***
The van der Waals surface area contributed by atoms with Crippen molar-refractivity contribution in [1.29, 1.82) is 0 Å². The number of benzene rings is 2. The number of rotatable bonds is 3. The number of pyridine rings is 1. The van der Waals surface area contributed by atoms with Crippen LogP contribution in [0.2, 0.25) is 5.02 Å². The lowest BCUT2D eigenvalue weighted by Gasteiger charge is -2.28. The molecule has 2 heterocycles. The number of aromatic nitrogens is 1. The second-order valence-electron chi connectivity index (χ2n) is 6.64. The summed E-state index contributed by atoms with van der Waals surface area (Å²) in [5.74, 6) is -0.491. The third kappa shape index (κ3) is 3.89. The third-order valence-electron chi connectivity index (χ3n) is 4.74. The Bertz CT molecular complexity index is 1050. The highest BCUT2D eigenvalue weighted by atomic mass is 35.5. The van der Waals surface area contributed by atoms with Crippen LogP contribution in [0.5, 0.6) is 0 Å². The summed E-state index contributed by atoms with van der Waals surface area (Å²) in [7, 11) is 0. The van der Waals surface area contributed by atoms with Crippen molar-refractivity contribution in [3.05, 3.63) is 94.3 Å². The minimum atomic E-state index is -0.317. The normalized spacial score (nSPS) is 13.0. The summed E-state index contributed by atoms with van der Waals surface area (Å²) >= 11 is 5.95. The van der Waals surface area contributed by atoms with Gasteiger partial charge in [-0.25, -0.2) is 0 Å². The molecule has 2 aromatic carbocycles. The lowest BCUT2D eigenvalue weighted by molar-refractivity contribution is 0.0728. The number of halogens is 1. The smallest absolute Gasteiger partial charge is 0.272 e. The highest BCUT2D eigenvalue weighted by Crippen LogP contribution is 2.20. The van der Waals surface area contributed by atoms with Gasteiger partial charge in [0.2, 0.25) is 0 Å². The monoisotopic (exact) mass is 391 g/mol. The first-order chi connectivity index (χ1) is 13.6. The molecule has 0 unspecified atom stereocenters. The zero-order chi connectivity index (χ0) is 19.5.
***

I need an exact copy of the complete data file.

The van der Waals surface area contributed by atoms with Crippen molar-refractivity contribution in [1.29, 1.82) is 0 Å². The number of benzene rings is 2. The number of rotatable bonds is 3. The number of pyridine rings is 1. The van der Waals surface area contributed by atoms with Crippen LogP contribution in [0.2, 0.25) is 5.02 Å². The lowest BCUT2D eigenvalue weighted by Gasteiger charge is -2.28. The molecule has 2 heterocycles. The number of aromatic nitrogens is 1. The second-order valence-electron chi connectivity index (χ2n) is 6.64. The summed E-state index contributed by atoms with van der Waals surface area (Å²) in [5.74, 6) is -0.491. The third kappa shape index (κ3) is 3.89. The third-order valence-electron chi connectivity index (χ3n) is 4.74. The Bertz CT molecular complexity index is 1050. The highest BCUT2D eigenvalue weighted by atomic mass is 35.5. The van der Waals surface area contributed by atoms with Crippen LogP contribution in [0.5, 0.6) is 0 Å². The summed E-state index contributed by atoms with van der Waals surface area (Å²) in [7, 11) is 0. The van der Waals surface area contributed by atoms with Crippen molar-refractivity contribution in [3.05, 3.63) is 94.3 Å². The minimum atomic E-state index is -0.317. The normalized spacial score (nSPS) is 13.0. The summed E-state index contributed by atoms with van der Waals surface area (Å²) >= 11 is 5.95. The van der Waals surface area contributed by atoms with Gasteiger partial charge in [-0.25, -0.2) is 0 Å². The molecule has 2 aromatic carbocycles. The lowest BCUT2D eigenvalue weighted by molar-refractivity contribution is 0.0728. The number of halogens is 1. The smallest absolute Gasteiger partial charge is 0.272 e. The highest BCUT2D eigenvalue weighted by Crippen LogP contribution is 2.20. The van der Waals surface area contributed by atoms with Gasteiger partial charge in [0.2, 0.25) is 0 Å². The monoisotopic (exact) mass is 391 g/mol. The first-order chi connectivity index (χ1) is 13.6. The molecule has 0 unspecified atom stereocenters. The zero-order chi connectivity index (χ0) is 19.5.